Thai Prime Minister Yingluck Shinawatra reshuffled her cabinet in an apparent move to consolidate her position amid remarks that the prime minister is only serving as “caretaker” for her brother, exiled former leader Thaksin Shinawatra.
The reshuffle, approved by King Bhumibol Adulyadej on Sunday, saw 12 members dropped while most key ministers retained their posts, including finance minister Kittirat Na-Ranong despite an order from her older brother to remove him, reports The Nation.
Analysts say Ms. Shinawatra’s “defiance” only reflected her grip on power 16 months after she was sworn into office. “With this reshuffle, she has signalled growing political confidence and independence,” a western diplomat told the Financial Times.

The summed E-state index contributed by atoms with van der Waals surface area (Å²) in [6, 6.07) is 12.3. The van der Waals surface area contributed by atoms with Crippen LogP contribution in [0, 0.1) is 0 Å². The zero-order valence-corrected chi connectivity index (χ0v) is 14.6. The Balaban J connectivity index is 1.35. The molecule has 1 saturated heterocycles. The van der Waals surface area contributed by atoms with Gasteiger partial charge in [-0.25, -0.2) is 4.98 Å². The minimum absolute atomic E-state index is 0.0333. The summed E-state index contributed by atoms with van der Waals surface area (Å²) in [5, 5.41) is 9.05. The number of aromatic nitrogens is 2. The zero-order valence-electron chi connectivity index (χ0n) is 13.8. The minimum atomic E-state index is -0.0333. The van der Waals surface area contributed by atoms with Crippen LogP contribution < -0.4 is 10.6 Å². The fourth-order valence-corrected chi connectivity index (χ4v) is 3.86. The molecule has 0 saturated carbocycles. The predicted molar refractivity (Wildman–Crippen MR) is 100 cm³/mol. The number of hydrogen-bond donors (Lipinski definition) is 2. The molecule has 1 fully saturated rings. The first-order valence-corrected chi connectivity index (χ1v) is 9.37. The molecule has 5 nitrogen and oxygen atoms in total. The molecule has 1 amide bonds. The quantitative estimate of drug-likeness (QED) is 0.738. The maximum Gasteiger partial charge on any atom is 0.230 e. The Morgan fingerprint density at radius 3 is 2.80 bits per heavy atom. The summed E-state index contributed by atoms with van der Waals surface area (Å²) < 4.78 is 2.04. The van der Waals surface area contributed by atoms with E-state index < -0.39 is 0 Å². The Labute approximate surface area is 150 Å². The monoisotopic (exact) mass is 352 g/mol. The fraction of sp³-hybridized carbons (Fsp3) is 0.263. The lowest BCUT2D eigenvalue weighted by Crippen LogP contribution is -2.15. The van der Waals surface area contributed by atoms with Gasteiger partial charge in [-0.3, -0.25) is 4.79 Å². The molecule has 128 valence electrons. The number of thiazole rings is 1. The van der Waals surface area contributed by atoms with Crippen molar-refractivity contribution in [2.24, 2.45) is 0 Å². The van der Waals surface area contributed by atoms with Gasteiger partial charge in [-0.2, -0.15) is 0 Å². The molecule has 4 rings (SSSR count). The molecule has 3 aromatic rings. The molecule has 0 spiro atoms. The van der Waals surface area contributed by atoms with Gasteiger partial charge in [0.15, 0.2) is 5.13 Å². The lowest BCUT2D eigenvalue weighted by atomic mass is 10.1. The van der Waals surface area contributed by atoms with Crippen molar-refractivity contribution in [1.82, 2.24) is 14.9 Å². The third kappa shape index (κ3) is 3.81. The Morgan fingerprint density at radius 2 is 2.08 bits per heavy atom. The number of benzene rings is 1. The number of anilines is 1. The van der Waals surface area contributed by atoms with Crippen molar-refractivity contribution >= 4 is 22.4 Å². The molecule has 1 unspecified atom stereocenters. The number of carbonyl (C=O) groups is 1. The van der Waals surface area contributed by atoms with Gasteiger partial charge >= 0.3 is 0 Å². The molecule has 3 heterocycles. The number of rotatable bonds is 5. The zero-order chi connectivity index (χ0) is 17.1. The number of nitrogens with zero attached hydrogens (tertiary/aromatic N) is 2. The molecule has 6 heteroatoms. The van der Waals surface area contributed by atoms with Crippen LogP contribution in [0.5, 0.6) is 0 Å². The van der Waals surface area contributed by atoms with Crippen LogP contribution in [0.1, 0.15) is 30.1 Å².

The new line-up includes core members of the now defunct Thai Rai Thai Party – Thaksin loyalists – who were previously banned from political activity for five years and members of Shinawatra’s Puea Thai party.
Opposition leader Abhisit Vejjajiva criticized the sweep of the cabinet, saying that Shinawatra was handing out “rewards” rather than “serving the people”. Others claim the reshuffle would unlikely increase the efficiency of the government and only serve political ambitions, according to The Nation.
“The government needs to draw clearer policies to promote economic growth, as well as appointing more professionals to work for the country. In the past, the government has appointed some ministers in ‘trainee’ capacities. As soon as they learned how to do the job, the Cabinet was reshuffled, so their tasks were not achieved,” Buntoon Wongseelashote, a Board of Trade member and chairman of the committee monitoring trade issues, said.